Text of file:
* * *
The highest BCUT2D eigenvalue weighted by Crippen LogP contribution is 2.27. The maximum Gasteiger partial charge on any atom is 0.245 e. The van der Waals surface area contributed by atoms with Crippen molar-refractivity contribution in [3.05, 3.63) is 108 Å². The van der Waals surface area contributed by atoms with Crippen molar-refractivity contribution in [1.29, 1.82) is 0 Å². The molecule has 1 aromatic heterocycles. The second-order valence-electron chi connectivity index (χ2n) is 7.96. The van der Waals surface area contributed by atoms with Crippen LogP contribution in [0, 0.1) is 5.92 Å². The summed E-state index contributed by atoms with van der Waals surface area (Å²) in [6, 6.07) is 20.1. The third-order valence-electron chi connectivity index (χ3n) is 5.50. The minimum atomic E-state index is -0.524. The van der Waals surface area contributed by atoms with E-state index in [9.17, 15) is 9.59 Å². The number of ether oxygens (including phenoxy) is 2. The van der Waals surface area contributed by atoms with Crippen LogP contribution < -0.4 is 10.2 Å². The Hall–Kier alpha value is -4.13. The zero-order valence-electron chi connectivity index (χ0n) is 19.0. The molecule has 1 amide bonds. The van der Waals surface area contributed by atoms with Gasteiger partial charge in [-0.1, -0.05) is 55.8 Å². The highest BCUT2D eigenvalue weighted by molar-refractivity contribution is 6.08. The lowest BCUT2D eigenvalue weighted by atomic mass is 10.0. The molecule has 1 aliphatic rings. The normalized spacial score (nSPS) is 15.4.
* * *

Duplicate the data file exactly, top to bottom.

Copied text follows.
The highest BCUT2D eigenvalue weighted by Crippen LogP contribution is 2.27. The maximum Gasteiger partial charge on any atom is 0.245 e. The van der Waals surface area contributed by atoms with Crippen molar-refractivity contribution in [3.05, 3.63) is 108 Å². The van der Waals surface area contributed by atoms with Crippen molar-refractivity contribution in [1.29, 1.82) is 0 Å². The molecule has 1 aromatic heterocycles. The second-order valence-electron chi connectivity index (χ2n) is 7.96. The van der Waals surface area contributed by atoms with Crippen LogP contribution in [0, 0.1) is 5.92 Å². The summed E-state index contributed by atoms with van der Waals surface area (Å²) in [6, 6.07) is 20.1. The third-order valence-electron chi connectivity index (χ3n) is 5.50. The minimum atomic E-state index is -0.524. The van der Waals surface area contributed by atoms with E-state index in [9.17, 15) is 9.59 Å². The number of ether oxygens (including phenoxy) is 2. The van der Waals surface area contributed by atoms with Crippen LogP contribution < -0.4 is 10.2 Å². The Hall–Kier alpha value is -4.13. The zero-order valence-electron chi connectivity index (χ0n) is 19.0. The molecule has 1 amide bonds. The van der Waals surface area contributed by atoms with Gasteiger partial charge in [-0.1, -0.05) is 55.8 Å². The highest BCUT2D eigenvalue weighted by molar-refractivity contribution is 6.08. The lowest BCUT2D eigenvalue weighted by atomic mass is 10.0. The molecule has 1 aliphatic rings. The normalized spacial score (nSPS) is 15.4.